“Afterwards, their oestrogen levels are reduced, and this can affect sexual functioning,” explains Tse, adding that symptoms can include vaginal dryness and a lowered libido. Other consequences may be anatomical. Some cervical cancer patients undergo a hysterectomy – the surgical removal of the uterus.
“Their vagina will be shortened so this could cause difficulty in intercourse,” explains Tse, who adds that radiotherapy can result in a shortened vagina and dryness, too.
Assistant professor Chow Ka-ming from The Nethersole School of Nursing at the Chinese University of Hong Kong (CUHK) said it is common for female cancer survivors to suffer intimacy issues.
The academic led a study, which was published in medical journal Psycho-Oncology last year, that surveyed 225 Chinese gynaecological cancer survivors from ages 21 to over 60.
The study found that many reported feeling sexual impairment, and that 50.6 per cent of respondents had resumed their sex life only in the past one month of the study period. This was even though, in this sample, 76.4 per cent or 172 patients were married or with a regular sexual partner, and 62.2 per cent had completed cancer treatments more than six months prior.
There were many reasons the survivors did not engage in sexual relations. They often felt unconfident in their bodies as they adjusted to new disfigurement and scars, especially if they had had tumours or body parts removed.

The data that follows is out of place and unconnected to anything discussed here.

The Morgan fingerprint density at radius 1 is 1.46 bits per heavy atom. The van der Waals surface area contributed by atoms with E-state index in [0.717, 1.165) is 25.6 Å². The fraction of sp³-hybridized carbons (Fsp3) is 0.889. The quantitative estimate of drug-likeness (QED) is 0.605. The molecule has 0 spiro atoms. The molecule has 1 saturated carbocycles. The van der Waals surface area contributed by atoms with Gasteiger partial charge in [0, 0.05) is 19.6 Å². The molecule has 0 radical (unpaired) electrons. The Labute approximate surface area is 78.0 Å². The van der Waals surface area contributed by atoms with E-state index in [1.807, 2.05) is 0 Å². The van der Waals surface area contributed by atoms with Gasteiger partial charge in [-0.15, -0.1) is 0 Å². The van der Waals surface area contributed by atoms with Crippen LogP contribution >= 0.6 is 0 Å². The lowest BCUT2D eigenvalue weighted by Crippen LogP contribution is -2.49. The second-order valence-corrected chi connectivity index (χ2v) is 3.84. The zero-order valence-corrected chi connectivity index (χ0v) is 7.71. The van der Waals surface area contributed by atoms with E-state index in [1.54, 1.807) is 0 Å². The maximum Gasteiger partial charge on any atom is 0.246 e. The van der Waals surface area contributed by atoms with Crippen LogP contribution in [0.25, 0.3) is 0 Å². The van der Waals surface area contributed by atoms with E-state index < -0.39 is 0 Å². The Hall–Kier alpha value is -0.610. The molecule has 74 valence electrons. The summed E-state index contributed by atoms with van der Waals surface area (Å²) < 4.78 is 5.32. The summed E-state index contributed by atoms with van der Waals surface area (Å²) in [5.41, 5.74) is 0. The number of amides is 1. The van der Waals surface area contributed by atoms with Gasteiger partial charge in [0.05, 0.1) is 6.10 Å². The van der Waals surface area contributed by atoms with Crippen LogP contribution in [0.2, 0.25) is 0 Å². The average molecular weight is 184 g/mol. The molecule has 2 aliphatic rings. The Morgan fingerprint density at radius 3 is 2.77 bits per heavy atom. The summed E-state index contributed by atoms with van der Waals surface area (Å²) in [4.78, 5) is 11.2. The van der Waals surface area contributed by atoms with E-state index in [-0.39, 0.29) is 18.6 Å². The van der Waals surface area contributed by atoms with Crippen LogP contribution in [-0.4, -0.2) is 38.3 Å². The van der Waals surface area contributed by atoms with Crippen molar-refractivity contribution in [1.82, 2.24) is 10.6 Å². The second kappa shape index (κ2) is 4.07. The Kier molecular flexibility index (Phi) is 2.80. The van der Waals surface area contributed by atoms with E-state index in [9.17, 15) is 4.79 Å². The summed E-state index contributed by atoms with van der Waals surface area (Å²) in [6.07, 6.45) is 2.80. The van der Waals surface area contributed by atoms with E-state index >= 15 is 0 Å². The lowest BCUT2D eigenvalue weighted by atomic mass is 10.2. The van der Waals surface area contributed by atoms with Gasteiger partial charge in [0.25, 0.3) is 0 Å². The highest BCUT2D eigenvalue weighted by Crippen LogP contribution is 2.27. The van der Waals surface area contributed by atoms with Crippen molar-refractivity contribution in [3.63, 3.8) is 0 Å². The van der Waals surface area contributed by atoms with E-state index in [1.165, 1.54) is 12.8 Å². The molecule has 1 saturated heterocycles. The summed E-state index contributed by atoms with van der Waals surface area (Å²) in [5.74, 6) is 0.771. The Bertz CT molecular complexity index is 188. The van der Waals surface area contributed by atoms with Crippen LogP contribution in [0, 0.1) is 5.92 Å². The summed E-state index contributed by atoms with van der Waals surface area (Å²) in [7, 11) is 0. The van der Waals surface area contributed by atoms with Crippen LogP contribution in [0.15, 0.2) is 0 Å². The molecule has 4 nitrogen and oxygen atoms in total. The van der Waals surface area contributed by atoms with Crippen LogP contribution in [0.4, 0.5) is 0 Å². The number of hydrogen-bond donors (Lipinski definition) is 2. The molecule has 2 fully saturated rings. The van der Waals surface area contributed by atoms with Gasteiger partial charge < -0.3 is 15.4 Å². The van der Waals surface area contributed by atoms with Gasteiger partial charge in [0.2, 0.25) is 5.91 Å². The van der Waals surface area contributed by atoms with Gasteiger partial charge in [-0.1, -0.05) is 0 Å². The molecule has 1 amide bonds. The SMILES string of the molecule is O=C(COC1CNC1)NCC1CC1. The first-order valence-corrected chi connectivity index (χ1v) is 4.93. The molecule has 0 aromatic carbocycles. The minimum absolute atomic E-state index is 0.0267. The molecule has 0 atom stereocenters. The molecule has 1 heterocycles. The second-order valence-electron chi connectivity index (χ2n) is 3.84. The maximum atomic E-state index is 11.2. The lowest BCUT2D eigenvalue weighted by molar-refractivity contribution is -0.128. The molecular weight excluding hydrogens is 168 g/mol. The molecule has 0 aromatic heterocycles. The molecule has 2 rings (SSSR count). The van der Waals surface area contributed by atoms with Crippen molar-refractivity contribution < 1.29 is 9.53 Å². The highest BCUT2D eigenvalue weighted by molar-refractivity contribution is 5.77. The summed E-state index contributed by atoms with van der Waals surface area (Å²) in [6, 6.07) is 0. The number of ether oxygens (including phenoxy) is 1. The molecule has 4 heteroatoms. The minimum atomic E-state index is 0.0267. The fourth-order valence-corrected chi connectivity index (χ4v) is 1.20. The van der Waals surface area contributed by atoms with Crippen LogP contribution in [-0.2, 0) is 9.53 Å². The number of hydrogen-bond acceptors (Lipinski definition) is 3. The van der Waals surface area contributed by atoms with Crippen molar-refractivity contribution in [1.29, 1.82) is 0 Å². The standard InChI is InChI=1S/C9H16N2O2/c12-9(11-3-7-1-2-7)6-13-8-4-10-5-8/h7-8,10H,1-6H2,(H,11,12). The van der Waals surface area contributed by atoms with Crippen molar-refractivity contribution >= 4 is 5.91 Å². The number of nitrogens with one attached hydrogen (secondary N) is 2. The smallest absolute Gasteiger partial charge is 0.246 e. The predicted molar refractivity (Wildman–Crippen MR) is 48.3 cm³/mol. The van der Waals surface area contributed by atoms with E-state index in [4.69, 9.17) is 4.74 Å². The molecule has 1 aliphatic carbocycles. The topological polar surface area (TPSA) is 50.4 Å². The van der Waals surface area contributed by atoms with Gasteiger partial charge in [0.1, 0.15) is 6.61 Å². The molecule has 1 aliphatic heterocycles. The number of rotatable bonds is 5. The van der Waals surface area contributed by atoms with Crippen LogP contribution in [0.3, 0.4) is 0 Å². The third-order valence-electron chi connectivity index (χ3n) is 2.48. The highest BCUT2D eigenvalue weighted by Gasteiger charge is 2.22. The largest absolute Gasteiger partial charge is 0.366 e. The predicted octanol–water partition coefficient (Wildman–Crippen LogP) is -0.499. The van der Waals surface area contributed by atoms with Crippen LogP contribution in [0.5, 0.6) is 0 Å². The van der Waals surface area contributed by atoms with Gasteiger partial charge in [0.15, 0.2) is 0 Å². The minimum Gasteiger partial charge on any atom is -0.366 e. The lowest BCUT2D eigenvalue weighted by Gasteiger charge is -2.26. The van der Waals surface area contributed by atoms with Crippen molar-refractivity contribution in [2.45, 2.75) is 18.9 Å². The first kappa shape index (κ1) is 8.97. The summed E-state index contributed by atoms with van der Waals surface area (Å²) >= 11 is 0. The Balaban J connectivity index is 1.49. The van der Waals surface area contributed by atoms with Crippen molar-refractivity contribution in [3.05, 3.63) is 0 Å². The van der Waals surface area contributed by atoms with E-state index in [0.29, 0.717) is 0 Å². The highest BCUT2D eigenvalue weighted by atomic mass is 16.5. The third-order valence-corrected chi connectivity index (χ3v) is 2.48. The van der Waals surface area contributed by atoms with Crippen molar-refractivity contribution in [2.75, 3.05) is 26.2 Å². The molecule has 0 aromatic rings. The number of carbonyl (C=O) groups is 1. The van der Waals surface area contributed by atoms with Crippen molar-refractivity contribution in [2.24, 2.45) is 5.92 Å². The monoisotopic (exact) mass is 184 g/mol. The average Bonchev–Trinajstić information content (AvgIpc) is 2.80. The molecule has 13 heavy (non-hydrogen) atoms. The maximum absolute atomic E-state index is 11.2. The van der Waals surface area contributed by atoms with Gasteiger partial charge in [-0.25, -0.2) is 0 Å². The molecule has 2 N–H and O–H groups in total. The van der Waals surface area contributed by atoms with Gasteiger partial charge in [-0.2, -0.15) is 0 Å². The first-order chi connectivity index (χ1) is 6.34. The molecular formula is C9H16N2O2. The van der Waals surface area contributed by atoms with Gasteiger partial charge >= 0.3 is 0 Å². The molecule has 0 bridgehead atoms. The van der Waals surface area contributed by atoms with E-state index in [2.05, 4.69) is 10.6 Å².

“Some worried about reoccurrence [of the cancer] and some worried about transmitting cancer to their partner,” Chow says. “But we know this is a misconception.”
Such false beliefs can be corrected by a health care professional, but patients seldom air their fears.
“If we can clarify those misconceptions, their anxiety and uncertainty [about engaging in sex post-treatment] can be reduced,” Chow said.
Chow and Koo didn’t harbour such misconceptions, but assumptions they made about one another resulted in distance anyway.
“I didn’t know if she was ready, she may have had concerns. We dared not bring it up,” recalls Koo, adding that they wanted to respect one another.
This year, when the couple tried to get intimate, Chow found that sex was a painful experience for her.
She learned, through having attended Hong Kong Cancer Fund’s (HKCF) programmes for patients, about a two-day sexual health and intimacy workshop for breast and gynaecological cancer patients and their partners.